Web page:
The report by the American Council for an Energy-Efficient Economy, (ACEEE), an organisation dedicated to advancing energy efficiency as a means of promoting economic prosperity and environmental protection, found that total US energy intensity (primary energy per unit of GDP) fell 42% between 1970 and 1999. It also reported a 47% drop in carbon emissions intensity (carbon emissions per unit of GDP) over the same period, which, it says, lowered energy bills for consumers and businesses, cut pollutant emissions, and reduced our dependence on oil imports.

However, according to the report National and State Energy Use and Carbon Emissions Trends, there were large regional disparities in both energy efficiency and carbon emissions, with New York, Hawaii and California ranked the top three performers of all states. Alaska, North Dakota and Louisiana were rated as having the highest energy and carbon emissions intensity between 1970 and 1999.

“The top states cut their energy use per capita about 10-20 percent during 1970-97, while the worst states saw their energy use per capita rise 30-90 percent during this period,” said Howard Geller, Executive Director of ACEEE and co-author of the study.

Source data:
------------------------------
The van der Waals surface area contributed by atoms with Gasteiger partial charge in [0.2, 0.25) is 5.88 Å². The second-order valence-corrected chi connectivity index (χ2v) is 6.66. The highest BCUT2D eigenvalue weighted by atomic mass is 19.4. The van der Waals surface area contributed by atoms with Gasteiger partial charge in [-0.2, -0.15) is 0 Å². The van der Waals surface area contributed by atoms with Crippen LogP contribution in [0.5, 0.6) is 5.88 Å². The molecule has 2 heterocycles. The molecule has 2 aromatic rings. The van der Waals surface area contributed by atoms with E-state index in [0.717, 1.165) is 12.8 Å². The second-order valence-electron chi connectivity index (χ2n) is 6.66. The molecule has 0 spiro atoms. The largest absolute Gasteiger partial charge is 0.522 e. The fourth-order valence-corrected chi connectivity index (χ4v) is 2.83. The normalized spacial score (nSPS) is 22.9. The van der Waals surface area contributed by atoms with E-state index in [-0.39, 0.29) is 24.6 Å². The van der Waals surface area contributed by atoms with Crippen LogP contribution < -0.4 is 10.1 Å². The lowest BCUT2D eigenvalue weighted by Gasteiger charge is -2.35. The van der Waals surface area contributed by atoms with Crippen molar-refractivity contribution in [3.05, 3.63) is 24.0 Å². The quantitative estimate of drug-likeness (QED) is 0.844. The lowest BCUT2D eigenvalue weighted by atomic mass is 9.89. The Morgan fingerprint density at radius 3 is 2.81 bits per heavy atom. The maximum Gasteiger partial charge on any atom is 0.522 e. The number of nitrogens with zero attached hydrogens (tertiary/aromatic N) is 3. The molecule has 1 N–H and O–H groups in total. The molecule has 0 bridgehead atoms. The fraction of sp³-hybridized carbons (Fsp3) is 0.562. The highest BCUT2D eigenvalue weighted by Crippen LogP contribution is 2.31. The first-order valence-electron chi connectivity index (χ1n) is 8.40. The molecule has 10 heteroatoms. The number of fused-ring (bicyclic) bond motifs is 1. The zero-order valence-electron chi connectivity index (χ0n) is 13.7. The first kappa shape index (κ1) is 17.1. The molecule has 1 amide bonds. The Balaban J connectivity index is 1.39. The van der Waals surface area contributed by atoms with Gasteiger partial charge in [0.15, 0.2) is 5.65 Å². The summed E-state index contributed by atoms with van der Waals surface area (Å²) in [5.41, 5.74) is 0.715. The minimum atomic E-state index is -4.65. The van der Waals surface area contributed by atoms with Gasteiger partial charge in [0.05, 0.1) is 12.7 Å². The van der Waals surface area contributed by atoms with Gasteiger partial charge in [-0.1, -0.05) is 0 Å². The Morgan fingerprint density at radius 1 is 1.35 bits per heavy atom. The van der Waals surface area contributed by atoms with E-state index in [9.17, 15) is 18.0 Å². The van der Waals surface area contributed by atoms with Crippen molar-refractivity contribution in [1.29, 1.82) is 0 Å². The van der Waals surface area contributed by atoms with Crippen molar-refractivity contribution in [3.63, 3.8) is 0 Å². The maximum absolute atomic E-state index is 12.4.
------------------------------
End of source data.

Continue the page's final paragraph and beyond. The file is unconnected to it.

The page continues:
The ACEEE study analysed the main factors that caused dramatic differences among states, including differences in energy prices, degree of urbanisation, presence of energy-intensive industries, and energy efficiency efforts. “While differences in energy prices have the strongest correlation to overall score, the top states have done more to promote energy efficiency than have the low-ranking states,” commented Toru Kubo, co-author of the report. “Therefore, our study recommends policies that states and the federal government could adopt to maintain high rates of decline in energy intensity and curtail growth in carbon emissions in the future.”

Policies recommended include:

  • adopting substantial public benefit funds and renewable portfolio standards to support energy efficiency programs and renewable energy implementation as utility regulatory reform occurs;
  • stimulating the closure of older, inefficient and highly polluting coal-fired power plants, and replacing them with renewable-based power and gas-fired combined cycle power plants;
  • increasing the cogeneration of power and thermal energy by eliminating utility system exit fees, high standby power charges, and “overly burdensome” permitting requirements for cogeneration;
  • enacting stringent residential and commercial building energy codes, and providing greater funding for code education and enforcement;

For copies of National and State Energy Use and Carbon Emissions Trends, contact ACEEE at

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